Mayer Lansky's grandson seeks to reclaim seized hotels
Family knew Meyer Lansky to be gentle, someone who lived the American dream. Pictured is Meyer with a 2-year-old Gary Rapoport, his grandson, and Meyer's sister Ester
'We looked at him as 'grand pa'. We never looked at him as Meyer Lansky the financial wizard of organized crime and any of that.
'But over the years you see movies, you read books, you talk to people who were around him and you get to know the character and the person.'
There is little doubt how much Lansky has hit the big and small screen. The Hyman Roth character in 'The Godfather Part II' was based on Lansky.
Roth, in the Godfather Part II, is about to do lucrative business in Cuba with the Batista leadership, but is thwarted by the rise of Castro.
Unlike the real Lansky, Roth was gunned down at the end of a bitter dispute with the Corleones.
Most recently Lansky was played in the HBO series 'Boardwalk Empire by English actor Anatol Yusef.
Other actors to play him are a who's who of Hollywood - Dustin Hoffman, Ben Kingsley, Richard Dreyfuss and Patrick Dempsey.
Innocent people may have been killed now and then, but not like crimes of today. That is why my grandfather's era of crime is so popular. They were like gentlemen killers and they dressed nice, had good times at parties, dances and casinos.
Rapoport says the reason for the popularity lies in the conduct of the mob.
'I think they were smarter businessman and sure there was a lot of killing, but usually those who got killed were guys from their own industry or trade.
'These would be people who had wronged them or that knew them. Innocent people may have been killed now and then, but not like crimes of today.
'Today you can have a Colombian drug lord who is going after one person in a building and everyone inside dies too.
'That is why my grandfather's era of crime is so popular. They were like gentlemen killers and they dressed nice, had good times at parties, dances and casinos.'
Now nearly 60 years later Lansky's daughter and grandson hope some of the proceeds of that era can be returned to their family.
'Being a Communist country we never saw much hope of getting it back until President Obama decided he was going to re-open relations with Cuba, says Rapoport.
'There are a lot of people who had things taken from them in Cuba and if they are going to be paid back on their properties, I feel it is only fair that our family should be able to gain something back from Grandfather's property.
'We feel that there is something owed to my Grandfather. When people take tours in Cuba, it is still known as the Meyer Lansky Riviera. It is still open and operating and the government there takes all the proceeds.'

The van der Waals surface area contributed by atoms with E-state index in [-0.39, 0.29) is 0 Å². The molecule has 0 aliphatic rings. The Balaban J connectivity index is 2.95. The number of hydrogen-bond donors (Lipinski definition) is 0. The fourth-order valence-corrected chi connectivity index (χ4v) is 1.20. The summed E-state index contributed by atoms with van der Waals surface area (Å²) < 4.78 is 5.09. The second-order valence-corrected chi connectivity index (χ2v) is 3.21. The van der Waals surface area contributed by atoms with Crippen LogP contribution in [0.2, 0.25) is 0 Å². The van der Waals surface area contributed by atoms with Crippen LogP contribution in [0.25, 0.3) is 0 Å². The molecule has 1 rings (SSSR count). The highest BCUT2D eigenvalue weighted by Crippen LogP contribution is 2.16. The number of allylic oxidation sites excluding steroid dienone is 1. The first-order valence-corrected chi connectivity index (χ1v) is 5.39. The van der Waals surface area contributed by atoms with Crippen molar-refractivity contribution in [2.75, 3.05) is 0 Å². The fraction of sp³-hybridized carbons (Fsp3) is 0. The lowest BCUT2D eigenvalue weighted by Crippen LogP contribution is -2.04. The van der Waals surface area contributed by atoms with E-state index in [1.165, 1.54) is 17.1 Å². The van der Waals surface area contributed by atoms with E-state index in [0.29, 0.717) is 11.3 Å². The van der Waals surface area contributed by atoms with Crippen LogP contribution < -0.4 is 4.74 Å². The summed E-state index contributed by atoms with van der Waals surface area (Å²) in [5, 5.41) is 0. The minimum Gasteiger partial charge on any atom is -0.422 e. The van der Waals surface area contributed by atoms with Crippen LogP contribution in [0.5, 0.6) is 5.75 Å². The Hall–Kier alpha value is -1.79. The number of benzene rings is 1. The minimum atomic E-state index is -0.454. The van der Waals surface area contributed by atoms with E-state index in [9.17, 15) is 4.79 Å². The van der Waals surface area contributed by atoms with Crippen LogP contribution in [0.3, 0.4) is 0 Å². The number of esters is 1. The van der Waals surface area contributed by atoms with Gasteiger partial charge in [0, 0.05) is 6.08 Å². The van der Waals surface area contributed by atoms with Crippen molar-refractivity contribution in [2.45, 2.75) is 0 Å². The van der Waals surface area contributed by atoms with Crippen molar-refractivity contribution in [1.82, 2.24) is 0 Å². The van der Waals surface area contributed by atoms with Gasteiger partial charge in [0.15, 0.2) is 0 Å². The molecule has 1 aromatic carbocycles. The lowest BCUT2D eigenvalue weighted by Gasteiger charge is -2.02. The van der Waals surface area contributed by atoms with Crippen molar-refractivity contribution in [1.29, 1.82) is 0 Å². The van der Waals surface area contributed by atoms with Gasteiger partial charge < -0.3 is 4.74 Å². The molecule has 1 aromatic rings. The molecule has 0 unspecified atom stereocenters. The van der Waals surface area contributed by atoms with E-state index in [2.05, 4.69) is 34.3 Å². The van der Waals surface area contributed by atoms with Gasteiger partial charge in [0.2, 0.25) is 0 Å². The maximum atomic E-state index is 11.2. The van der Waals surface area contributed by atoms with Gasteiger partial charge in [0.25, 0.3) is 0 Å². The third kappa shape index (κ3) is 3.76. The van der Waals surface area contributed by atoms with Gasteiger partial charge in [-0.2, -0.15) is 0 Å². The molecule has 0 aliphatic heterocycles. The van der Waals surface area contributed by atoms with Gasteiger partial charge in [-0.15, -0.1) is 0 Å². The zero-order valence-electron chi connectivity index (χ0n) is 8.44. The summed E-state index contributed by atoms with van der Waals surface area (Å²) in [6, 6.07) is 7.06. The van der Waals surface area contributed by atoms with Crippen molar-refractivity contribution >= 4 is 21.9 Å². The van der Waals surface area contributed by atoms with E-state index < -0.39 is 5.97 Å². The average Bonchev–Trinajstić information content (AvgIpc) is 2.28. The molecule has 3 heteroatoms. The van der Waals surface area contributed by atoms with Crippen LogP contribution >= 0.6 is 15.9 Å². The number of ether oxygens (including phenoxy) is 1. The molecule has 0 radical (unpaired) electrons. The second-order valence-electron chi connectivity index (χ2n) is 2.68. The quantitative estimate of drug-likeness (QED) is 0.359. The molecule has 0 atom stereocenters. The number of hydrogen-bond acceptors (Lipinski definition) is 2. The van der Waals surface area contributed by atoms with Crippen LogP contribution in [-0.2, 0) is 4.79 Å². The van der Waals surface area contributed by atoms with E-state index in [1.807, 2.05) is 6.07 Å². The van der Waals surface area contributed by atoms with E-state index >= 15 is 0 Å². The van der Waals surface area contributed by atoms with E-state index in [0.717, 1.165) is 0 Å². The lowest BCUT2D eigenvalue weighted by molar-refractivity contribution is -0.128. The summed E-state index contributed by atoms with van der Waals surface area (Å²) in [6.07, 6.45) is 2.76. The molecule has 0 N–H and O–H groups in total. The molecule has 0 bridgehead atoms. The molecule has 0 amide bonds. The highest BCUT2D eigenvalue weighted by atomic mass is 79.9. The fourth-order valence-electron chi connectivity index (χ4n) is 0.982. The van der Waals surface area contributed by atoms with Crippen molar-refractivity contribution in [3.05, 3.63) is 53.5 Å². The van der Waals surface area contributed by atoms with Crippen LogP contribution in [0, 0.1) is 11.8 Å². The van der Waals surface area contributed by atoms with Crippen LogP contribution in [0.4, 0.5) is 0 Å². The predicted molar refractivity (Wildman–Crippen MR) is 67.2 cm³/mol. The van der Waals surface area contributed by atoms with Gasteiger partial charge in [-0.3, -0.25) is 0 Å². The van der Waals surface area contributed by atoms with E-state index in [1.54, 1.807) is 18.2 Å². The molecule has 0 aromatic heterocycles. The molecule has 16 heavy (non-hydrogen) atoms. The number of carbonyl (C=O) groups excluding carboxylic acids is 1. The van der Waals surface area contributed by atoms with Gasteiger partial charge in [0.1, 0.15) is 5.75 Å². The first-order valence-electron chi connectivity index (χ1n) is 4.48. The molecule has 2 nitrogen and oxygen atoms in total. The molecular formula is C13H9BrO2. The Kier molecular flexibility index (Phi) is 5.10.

Talking about the moves in 2016 to seek financial awards from the Cubans, he said: 'We have been told the hotel is worth $70 million.
'It is hard to estimate because it is a Communist country and until it is an open island again and the people can breath freely in Cuba, I am not sure.
'I would just like see that it is ours and find somebody who is willing to develop it back to what it was and maybe my grandfather having a landmark back in Cuba.
'My dad was the best. As a child, he took me to floor shows, ice skating, the theater, movies and for long walks. I was his spoiled rotten brat,' says Lansky's daughter Sandi
'Mother and Uncle Paul and myself would have security in retirement. 'I am very proud of my heritage. It was a business.'
Sandi added: 'My dad was the best. As a child, he took me to floor shows, ice skating, the theater, movies and for long walks. I was his spoiled rotten brat.
But he always said 'treat everybody equally.'
'He was very low key. It seemed like people knew who he was, but I just saw him as my dad.
'He was a friend as well as a father. He was terrific.'
Explaining her lack of knowledge about the brutal side to her father, she said: 'I thought he traveled a lot. In my time, you never asked what your parents did.
'But my mom said they were all very nice people and that if I wanted to know any more, I could go to her.
'My father as far as I know, never killed anybody.
'But the hotel and Hemingway Marina belong to my dad. It was his property... there should be some restitution.'
Meyer Lansky died on January 15, 1983 at his home in Miami Beach of lung cancer - and was worth officially almost nothing. His family were left to fend for themselves.
But the FBI believed he left behind over $300 million in hidden bank accounts - they never found any money.
Now finally, his descendants hope some of his hidden wealth may be about to come home to his family.